My grandmom told me that my grandfather, Hugh, ran the gang that installed the lights in the Broad Street Subway. And my father, Paul, put the red lights atop the Connolly Brothers towers you can see from the expressway near Manayunk. I helped build the chicanes (traffic islands) along West Chester Pike near Manoa. But it’s the Frank Lloyd Wrights that the biographers come running to. Our claims to fame are real, but meager, and don’t usually get on the marquee.

Unless things happen to us. How about Joey Coyle, an average guy from South Philly? A bag of money worth 1.2 million fell off a bank truck and he found it. He made the mistake of asking a local wiseguy to help him hide it. Joey committed suicide at the age of forty. The Inquirer’s Mark Bowden wrote a book about him: “Finders Keepers: The Story of a Man Who Found 1 Million.” Sad, fascinating book. I recommend it.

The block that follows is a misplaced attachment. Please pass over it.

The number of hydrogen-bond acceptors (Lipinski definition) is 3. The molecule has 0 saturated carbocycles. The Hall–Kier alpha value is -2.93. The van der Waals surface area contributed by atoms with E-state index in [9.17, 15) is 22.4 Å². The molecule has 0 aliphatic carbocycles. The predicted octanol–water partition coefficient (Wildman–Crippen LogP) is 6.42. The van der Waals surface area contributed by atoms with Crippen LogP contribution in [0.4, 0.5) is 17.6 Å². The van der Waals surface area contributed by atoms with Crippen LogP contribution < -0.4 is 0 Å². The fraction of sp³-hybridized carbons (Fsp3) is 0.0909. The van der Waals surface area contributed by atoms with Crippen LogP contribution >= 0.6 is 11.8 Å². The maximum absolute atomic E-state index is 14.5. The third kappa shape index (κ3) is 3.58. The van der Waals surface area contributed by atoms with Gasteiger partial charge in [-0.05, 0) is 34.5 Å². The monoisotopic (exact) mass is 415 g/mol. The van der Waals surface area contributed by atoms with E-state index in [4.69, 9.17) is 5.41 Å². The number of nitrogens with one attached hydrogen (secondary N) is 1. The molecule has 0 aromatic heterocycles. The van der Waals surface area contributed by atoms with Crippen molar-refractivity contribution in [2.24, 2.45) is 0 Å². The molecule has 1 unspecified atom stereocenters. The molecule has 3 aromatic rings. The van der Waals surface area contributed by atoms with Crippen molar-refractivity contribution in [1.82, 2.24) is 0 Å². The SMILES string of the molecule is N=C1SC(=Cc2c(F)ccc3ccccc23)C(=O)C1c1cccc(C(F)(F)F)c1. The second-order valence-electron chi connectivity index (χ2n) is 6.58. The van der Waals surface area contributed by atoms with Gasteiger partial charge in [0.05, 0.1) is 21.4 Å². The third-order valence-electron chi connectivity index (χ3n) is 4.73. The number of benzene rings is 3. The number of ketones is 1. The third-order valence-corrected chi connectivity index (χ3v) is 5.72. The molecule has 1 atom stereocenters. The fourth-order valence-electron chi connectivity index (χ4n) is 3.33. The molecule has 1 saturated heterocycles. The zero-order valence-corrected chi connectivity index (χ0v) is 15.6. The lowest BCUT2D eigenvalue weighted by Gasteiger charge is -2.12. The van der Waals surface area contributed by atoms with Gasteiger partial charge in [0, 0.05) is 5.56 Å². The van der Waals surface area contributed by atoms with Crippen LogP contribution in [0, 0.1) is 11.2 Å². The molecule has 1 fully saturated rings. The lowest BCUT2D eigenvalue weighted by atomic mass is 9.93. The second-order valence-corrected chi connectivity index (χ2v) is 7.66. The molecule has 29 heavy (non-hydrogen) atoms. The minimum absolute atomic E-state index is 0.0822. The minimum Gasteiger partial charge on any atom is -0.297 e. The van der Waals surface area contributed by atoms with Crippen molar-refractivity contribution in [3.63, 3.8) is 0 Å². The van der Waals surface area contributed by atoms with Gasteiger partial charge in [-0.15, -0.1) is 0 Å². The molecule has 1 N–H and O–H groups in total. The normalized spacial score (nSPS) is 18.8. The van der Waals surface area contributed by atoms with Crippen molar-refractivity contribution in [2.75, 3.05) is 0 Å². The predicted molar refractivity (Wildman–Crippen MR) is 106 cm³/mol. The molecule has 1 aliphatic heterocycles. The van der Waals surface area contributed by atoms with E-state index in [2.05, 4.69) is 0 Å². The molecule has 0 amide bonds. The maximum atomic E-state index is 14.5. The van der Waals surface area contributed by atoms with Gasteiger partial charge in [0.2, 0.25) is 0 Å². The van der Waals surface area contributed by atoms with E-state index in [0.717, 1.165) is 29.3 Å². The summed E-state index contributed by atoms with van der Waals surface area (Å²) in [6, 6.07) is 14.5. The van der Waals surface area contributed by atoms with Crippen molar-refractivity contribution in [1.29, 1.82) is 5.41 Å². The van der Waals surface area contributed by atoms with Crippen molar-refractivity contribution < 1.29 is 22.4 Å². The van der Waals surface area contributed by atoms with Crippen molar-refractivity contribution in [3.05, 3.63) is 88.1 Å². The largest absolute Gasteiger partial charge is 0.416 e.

How about Violet Jessop, who served as a stewardess on the Titanic? She survived, only to go on and serve as a nurse on the Britannic (which also sank), and, again, survive. The stuff of memoirs, wouldn’t you say? As is the memoir (“Highest Duty”) written by Captain Chesley B. Sullenberger, who landed U.S. Airways Flight 1549 on the cold surface of the Hudson River back in 2009. And all the coal mine disaster victims, Holocaust survivors, and every person who ever fought in a war.

And everyone who ever invented something, from Post-It’s to Post Toasties. Or managed something, like Lee Iacocca or Jack Welch – or mismanaged something, like Mike Milliken or Don King. In fact, while Iacocca labored at puffing up his achievements at Chrysler (“Iacocca: An Autobiography,” 1984), a GM assembly line worker named Ben Hamper was getting together his angry and raucous behind-the-scenes book “Rivethead: Tales from the Assembly Line” (1992).